postpartum depression

Group treatment for postpartum depression: a systematic review

Postpartum depression (PPD) is a serious public health problem affecting 10% to 15% of women during the first year after delivery with negative consequences for both mother and infant. There is a need for evidence-based interventions to treat this disorder. Thus, the purpose of this study was to systematically review the literature regarding group treatment for PPD to determine the current state of knowledge regarding the efficacy of this treatment modality for reducing depressive symptoms in postpartum women.

Perinatal Dyadic Psychotherapy: Design, Implementation, and Acceptability

Maternal postpartum depression (PPD) and mother-infant relationship dysfunction have reciprocal effects on each other and thus an integrated approach that addresses both problems simultaneously may lead to improved outcomes. This study aimed to determine the feasibility, acceptability, and preliminary efficacy of a new intervention, Perinatal Dyadic Psychotherapy (PDP), for the early treatment of maternal PPD.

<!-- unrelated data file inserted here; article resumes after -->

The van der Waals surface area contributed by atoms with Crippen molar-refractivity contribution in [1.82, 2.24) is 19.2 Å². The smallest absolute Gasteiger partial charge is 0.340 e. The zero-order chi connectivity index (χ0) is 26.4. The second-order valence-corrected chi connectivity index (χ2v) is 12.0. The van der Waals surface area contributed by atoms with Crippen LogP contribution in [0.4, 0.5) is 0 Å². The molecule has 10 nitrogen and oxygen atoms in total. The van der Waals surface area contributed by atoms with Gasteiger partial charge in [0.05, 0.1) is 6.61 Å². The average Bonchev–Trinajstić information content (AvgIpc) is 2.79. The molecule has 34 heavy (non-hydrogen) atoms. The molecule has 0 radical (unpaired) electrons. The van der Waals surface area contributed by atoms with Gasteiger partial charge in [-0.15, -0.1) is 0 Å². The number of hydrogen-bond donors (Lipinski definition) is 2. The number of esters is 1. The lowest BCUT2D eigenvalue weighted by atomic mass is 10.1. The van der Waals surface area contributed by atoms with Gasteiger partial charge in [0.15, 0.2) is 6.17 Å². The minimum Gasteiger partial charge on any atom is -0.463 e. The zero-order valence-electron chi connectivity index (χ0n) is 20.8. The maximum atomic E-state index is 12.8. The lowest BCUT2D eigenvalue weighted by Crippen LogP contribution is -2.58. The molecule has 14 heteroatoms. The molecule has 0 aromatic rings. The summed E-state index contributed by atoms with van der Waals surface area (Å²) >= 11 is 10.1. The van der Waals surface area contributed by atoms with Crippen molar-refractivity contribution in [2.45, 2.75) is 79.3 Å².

Perinatal Dyadic Psychotherapy for postpartum depression: A randomized controlled pilot trial

The purpose of this study was to pilot test Perinatal Dyadic Psychotherapy, a novel dual-focused mother-infant intervention to prevent/decrease maternal postpartum depression and improve aspects of mother-infant relationships related to child development outcomes in mother-infants dyads in which the mother was experiencing elevated postpartum depression symptoms (sub-threshold or meeting diagnostic criteria for MDD).

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